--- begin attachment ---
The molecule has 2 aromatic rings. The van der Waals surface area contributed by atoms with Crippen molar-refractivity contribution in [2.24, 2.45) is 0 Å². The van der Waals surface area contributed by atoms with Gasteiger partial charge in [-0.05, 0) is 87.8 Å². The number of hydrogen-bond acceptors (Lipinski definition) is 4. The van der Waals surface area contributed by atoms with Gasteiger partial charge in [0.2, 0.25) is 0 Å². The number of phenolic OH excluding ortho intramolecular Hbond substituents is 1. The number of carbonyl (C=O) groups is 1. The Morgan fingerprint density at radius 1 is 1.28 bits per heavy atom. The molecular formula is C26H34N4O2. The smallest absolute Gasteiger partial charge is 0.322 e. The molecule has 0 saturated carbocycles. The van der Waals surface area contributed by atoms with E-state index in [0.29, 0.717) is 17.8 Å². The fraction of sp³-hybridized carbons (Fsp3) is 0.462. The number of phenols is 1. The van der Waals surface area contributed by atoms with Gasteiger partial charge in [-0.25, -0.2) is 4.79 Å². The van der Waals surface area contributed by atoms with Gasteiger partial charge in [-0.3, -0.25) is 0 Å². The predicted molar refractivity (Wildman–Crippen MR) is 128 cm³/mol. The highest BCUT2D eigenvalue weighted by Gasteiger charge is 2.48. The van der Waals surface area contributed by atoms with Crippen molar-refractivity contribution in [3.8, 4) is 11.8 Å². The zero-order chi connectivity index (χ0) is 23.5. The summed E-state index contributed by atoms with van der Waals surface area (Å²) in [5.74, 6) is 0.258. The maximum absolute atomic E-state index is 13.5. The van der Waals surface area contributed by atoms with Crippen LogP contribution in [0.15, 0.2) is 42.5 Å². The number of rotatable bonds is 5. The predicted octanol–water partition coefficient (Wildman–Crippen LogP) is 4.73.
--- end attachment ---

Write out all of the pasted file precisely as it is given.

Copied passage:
The molecule has 2 aromatic rings. The van der Waals surface area contributed by atoms with Crippen molar-refractivity contribution in [2.24, 2.45) is 0 Å². The van der Waals surface area contributed by atoms with Gasteiger partial charge in [-0.05, 0) is 87.8 Å². The number of hydrogen-bond acceptors (Lipinski definition) is 4. The van der Waals surface area contributed by atoms with Gasteiger partial charge in [0.2, 0.25) is 0 Å². The number of phenolic OH excluding ortho intramolecular Hbond substituents is 1. The number of carbonyl (C=O) groups is 1. The Morgan fingerprint density at radius 1 is 1.28 bits per heavy atom. The molecular formula is C26H34N4O2. The smallest absolute Gasteiger partial charge is 0.322 e. The molecule has 0 saturated carbocycles. The van der Waals surface area contributed by atoms with E-state index in [0.29, 0.717) is 17.8 Å². The fraction of sp³-hybridized carbons (Fsp3) is 0.462. The number of phenols is 1. The van der Waals surface area contributed by atoms with Gasteiger partial charge in [-0.25, -0.2) is 4.79 Å². The van der Waals surface area contributed by atoms with Gasteiger partial charge in [-0.3, -0.25) is 0 Å². The predicted molar refractivity (Wildman–Crippen MR) is 128 cm³/mol. The highest BCUT2D eigenvalue weighted by Gasteiger charge is 2.48. The van der Waals surface area contributed by atoms with Crippen molar-refractivity contribution in [3.8, 4) is 11.8 Å². The zero-order chi connectivity index (χ0) is 23.5. The summed E-state index contributed by atoms with van der Waals surface area (Å²) in [5.74, 6) is 0.258. The maximum absolute atomic E-state index is 13.5. The van der Waals surface area contributed by atoms with Crippen LogP contribution in [0.15, 0.2) is 42.5 Å². The number of rotatable bonds is 5. The predicted octanol–water partition coefficient (Wildman–Crippen LogP) is 4.73.